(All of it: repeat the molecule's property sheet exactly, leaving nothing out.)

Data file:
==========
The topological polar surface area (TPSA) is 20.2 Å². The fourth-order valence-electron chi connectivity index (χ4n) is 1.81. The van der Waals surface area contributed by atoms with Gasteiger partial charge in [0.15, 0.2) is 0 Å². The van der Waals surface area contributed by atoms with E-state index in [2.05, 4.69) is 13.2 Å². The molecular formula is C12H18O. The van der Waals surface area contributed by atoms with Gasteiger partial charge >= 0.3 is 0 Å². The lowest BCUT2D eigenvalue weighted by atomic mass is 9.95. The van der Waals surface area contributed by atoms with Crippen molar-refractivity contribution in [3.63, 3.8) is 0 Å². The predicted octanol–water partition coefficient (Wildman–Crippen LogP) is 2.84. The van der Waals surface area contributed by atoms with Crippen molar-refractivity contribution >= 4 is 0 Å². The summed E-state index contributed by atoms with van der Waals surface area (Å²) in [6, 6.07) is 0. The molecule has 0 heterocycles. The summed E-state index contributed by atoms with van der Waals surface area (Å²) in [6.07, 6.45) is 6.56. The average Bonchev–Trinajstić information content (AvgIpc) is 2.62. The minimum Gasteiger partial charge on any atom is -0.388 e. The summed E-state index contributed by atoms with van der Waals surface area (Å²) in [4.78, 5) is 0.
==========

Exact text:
The topological polar surface area (TPSA) is 20.2 Å². The fourth-order valence-electron chi connectivity index (χ4n) is 1.81. The van der Waals surface area contributed by atoms with Gasteiger partial charge in [0.15, 0.2) is 0 Å². The van der Waals surface area contributed by atoms with E-state index in [2.05, 4.69) is 13.2 Å². The molecular formula is C12H18O. The van der Waals surface area contributed by atoms with Gasteiger partial charge >= 0.3 is 0 Å². The lowest BCUT2D eigenvalue weighted by atomic mass is 9.95. The van der Waals surface area contributed by atoms with Crippen molar-refractivity contribution in [3.63, 3.8) is 0 Å². The predicted octanol–water partition coefficient (Wildman–Crippen LogP) is 2.84. The van der Waals surface area contributed by atoms with Crippen molar-refractivity contribution >= 4 is 0 Å². The summed E-state index contributed by atoms with van der Waals surface area (Å²) in [6, 6.07) is 0. The molecule has 0 heterocycles. The summed E-state index contributed by atoms with van der Waals surface area (Å²) in [6.07, 6.45) is 6.56. The average Bonchev–Trinajstić information content (AvgIpc) is 2.62. The minimum Gasteiger partial charge on any atom is -0.388 e. The summed E-state index contributed by atoms with van der Waals surface area (Å²) in [4.78, 5) is 0.